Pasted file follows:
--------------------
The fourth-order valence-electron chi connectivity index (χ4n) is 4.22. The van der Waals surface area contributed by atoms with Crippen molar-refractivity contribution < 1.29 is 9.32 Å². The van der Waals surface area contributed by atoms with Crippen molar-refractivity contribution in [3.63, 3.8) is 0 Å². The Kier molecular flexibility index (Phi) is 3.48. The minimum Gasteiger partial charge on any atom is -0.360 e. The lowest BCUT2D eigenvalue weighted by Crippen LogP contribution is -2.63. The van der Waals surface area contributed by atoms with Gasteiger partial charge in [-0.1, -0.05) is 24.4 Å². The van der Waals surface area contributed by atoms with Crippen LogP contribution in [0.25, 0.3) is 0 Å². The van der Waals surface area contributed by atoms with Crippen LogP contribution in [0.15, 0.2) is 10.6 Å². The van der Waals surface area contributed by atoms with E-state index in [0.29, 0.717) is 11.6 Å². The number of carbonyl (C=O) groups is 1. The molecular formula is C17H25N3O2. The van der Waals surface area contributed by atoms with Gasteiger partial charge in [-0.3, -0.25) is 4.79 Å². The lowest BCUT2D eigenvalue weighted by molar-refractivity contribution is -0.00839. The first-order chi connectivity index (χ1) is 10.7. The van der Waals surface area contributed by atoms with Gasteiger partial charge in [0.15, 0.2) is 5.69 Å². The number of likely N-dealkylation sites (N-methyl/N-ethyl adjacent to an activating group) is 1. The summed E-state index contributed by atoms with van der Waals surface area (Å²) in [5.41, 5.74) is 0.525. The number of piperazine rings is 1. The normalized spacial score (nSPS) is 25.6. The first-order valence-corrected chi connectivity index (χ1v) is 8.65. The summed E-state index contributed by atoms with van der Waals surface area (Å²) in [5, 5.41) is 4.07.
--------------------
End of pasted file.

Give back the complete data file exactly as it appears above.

The fourth-order valence-electron chi connectivity index (χ4n) is 4.22. The van der Waals surface area contributed by atoms with Crippen molar-refractivity contribution < 1.29 is 9.32 Å². The van der Waals surface area contributed by atoms with Crippen molar-refractivity contribution in [3.63, 3.8) is 0 Å². The Kier molecular flexibility index (Phi) is 3.48. The minimum Gasteiger partial charge on any atom is -0.360 e. The lowest BCUT2D eigenvalue weighted by Crippen LogP contribution is -2.63. The van der Waals surface area contributed by atoms with Gasteiger partial charge in [-0.1, -0.05) is 24.4 Å². The van der Waals surface area contributed by atoms with Crippen LogP contribution in [0.25, 0.3) is 0 Å². The van der Waals surface area contributed by atoms with Crippen LogP contribution in [0.15, 0.2) is 10.6 Å². The van der Waals surface area contributed by atoms with E-state index in [0.29, 0.717) is 11.6 Å². The number of carbonyl (C=O) groups is 1. The molecular formula is C17H25N3O2. The van der Waals surface area contributed by atoms with Gasteiger partial charge in [-0.3, -0.25) is 4.79 Å². The lowest BCUT2D eigenvalue weighted by molar-refractivity contribution is -0.00839. The first-order chi connectivity index (χ1) is 10.7. The van der Waals surface area contributed by atoms with Gasteiger partial charge in [0.15, 0.2) is 5.69 Å². The number of likely N-dealkylation sites (N-methyl/N-ethyl adjacent to an activating group) is 1. The summed E-state index contributed by atoms with van der Waals surface area (Å²) in [5.41, 5.74) is 0.525. The number of piperazine rings is 1. The normalized spacial score (nSPS) is 25.6. The first-order valence-corrected chi connectivity index (χ1v) is 8.65. The summed E-state index contributed by atoms with van der Waals surface area (Å²) in [5, 5.41) is 4.07.